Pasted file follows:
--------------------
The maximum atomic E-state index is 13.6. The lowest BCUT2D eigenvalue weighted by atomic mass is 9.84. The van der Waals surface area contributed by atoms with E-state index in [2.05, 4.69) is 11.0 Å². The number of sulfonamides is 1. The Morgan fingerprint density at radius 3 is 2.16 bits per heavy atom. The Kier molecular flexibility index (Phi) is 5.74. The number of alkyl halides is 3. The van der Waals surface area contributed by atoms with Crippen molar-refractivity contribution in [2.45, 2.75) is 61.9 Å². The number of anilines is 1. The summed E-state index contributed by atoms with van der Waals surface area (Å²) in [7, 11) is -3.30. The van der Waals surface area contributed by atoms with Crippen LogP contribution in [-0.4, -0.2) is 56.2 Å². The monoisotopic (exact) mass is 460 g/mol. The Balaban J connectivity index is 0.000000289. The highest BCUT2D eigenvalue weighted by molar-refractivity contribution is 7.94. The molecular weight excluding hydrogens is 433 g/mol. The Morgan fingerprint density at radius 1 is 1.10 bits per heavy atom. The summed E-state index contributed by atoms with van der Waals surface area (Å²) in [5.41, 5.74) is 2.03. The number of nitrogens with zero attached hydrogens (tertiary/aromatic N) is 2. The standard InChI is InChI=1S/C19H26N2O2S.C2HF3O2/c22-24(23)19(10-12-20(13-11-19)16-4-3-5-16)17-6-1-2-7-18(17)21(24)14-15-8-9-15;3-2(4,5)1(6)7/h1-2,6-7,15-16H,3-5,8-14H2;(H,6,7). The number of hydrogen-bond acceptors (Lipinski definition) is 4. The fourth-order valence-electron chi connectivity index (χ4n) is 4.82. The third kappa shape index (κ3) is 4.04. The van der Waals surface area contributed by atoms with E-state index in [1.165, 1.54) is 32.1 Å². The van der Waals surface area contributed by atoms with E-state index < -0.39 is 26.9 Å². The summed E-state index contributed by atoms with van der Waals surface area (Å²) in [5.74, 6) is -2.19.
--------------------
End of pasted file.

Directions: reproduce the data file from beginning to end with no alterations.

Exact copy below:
The maximum atomic E-state index is 13.6. The lowest BCUT2D eigenvalue weighted by atomic mass is 9.84. The van der Waals surface area contributed by atoms with E-state index in [2.05, 4.69) is 11.0 Å². The number of sulfonamides is 1. The Morgan fingerprint density at radius 3 is 2.16 bits per heavy atom. The Kier molecular flexibility index (Phi) is 5.74. The number of alkyl halides is 3. The van der Waals surface area contributed by atoms with Crippen molar-refractivity contribution in [2.45, 2.75) is 61.9 Å². The number of anilines is 1. The summed E-state index contributed by atoms with van der Waals surface area (Å²) in [7, 11) is -3.30. The van der Waals surface area contributed by atoms with Crippen LogP contribution in [-0.4, -0.2) is 56.2 Å². The monoisotopic (exact) mass is 460 g/mol. The Balaban J connectivity index is 0.000000289. The highest BCUT2D eigenvalue weighted by molar-refractivity contribution is 7.94. The molecular weight excluding hydrogens is 433 g/mol. The Morgan fingerprint density at radius 1 is 1.10 bits per heavy atom. The summed E-state index contributed by atoms with van der Waals surface area (Å²) in [5.41, 5.74) is 2.03. The number of nitrogens with zero attached hydrogens (tertiary/aromatic N) is 2. The standard InChI is InChI=1S/C19H26N2O2S.C2HF3O2/c22-24(23)19(10-12-20(13-11-19)16-4-3-5-16)17-6-1-2-7-18(17)21(24)14-15-8-9-15;3-2(4,5)1(6)7/h1-2,6-7,15-16H,3-5,8-14H2;(H,6,7). The number of hydrogen-bond acceptors (Lipinski definition) is 4. The fourth-order valence-electron chi connectivity index (χ4n) is 4.82. The third kappa shape index (κ3) is 4.04. The van der Waals surface area contributed by atoms with E-state index in [1.165, 1.54) is 32.1 Å². The van der Waals surface area contributed by atoms with E-state index < -0.39 is 26.9 Å². The summed E-state index contributed by atoms with van der Waals surface area (Å²) in [5.74, 6) is -2.19.